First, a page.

A Nation State Robbing Banks: 80 Million and a Spelling Error (Night's Black Agents)

This post is inspired in part by Kento Bento's video about the biggest bank heist in modern history:

You may remember me mentioning this bank heist before, back in 2016 when not all the facts were in.

A couple quick points before I dive into Lazarus. Night's Black Agents Directors and agents wondering if Human Terrain is useful, wonder no more. Think about how cleverly this whole thing had to be coordinated: the thieves knew if they hit this particular bank on this particular day, and then transferred the stolen money to a bank in the Philippines, they'd be in the clear. Bangladesh, being Muslim majority, had its weekend on Friday and Saturday. The hack starts Friday. They come in on Sunday to sort out their problems, but they can't talk to their colleagues in New York because, on Sunday, their Christian colleagues are all off for the day. Monday works, but the bank in the Philippines, where the money is sent, is celebrating Chinese New Year, so it can't be contacted. That was fiendishly clever timing on someone's part.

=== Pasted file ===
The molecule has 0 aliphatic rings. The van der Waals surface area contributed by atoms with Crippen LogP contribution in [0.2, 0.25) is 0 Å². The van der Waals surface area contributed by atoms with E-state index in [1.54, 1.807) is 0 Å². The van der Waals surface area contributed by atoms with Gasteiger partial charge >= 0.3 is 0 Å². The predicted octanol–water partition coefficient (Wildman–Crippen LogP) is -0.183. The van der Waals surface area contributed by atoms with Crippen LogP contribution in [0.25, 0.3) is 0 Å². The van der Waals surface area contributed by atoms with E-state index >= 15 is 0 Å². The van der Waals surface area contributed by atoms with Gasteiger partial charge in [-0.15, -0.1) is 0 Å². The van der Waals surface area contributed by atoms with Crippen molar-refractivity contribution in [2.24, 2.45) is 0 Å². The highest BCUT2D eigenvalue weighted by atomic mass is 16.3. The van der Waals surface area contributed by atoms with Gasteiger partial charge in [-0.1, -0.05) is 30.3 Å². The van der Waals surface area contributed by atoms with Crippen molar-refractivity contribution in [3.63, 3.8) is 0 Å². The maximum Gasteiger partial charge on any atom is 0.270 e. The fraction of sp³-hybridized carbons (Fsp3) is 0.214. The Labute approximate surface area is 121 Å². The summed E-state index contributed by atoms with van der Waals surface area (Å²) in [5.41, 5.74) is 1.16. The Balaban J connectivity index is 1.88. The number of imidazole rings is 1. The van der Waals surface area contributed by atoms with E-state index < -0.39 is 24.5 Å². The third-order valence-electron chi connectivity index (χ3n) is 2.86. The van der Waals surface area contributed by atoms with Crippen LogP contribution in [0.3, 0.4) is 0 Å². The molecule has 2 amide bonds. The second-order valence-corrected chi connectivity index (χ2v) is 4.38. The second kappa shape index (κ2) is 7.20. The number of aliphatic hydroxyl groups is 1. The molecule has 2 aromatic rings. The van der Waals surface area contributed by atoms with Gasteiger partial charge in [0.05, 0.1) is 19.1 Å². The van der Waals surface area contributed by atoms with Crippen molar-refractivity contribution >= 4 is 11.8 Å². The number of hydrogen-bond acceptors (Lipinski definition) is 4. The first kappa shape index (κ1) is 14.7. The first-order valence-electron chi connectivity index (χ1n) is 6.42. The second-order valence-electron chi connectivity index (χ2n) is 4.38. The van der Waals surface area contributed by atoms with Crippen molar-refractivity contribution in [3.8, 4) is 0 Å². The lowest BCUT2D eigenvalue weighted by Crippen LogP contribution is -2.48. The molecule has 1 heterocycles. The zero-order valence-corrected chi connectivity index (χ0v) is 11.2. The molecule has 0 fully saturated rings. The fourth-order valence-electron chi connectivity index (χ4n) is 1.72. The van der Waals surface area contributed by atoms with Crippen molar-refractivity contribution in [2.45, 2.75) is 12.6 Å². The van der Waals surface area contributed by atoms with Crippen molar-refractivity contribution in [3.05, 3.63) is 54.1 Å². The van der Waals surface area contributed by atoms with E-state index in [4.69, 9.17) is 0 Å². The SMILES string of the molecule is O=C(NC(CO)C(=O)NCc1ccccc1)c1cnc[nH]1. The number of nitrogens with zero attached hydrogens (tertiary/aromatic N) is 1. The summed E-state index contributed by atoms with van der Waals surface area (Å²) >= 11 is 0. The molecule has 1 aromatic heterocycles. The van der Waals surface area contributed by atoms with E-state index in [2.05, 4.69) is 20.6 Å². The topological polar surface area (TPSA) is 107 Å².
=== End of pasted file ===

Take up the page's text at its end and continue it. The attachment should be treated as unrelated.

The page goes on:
Two, you may remember me mentioning a missing IT expert in the previous post. That expert, Tanveer Hassan Zoha, did turn up eventually. Detectives found him wandering near the airport and took him home, six days after he went missing. The IT expert claimed he could discover the identity of some of the culprits, and went with special police to the Bangladesh bank to have a look at the bank's records. Two days after that he was abducted from an auto rickshaw, and his family claimed the police were no help finding him. As far as I can determine his abductors were not caught. If he ever issued a public statement about his abduction, he didn't make it in an English language publication, as far as I know.

Bangladesh Airport connects to Hong Kong via Cathay Dragon, and Hong Kong is only a ferry ride away from Macau. That's where the alleged thieves went - it was a stopping point on their journey to North Korea, according to Kento Bento.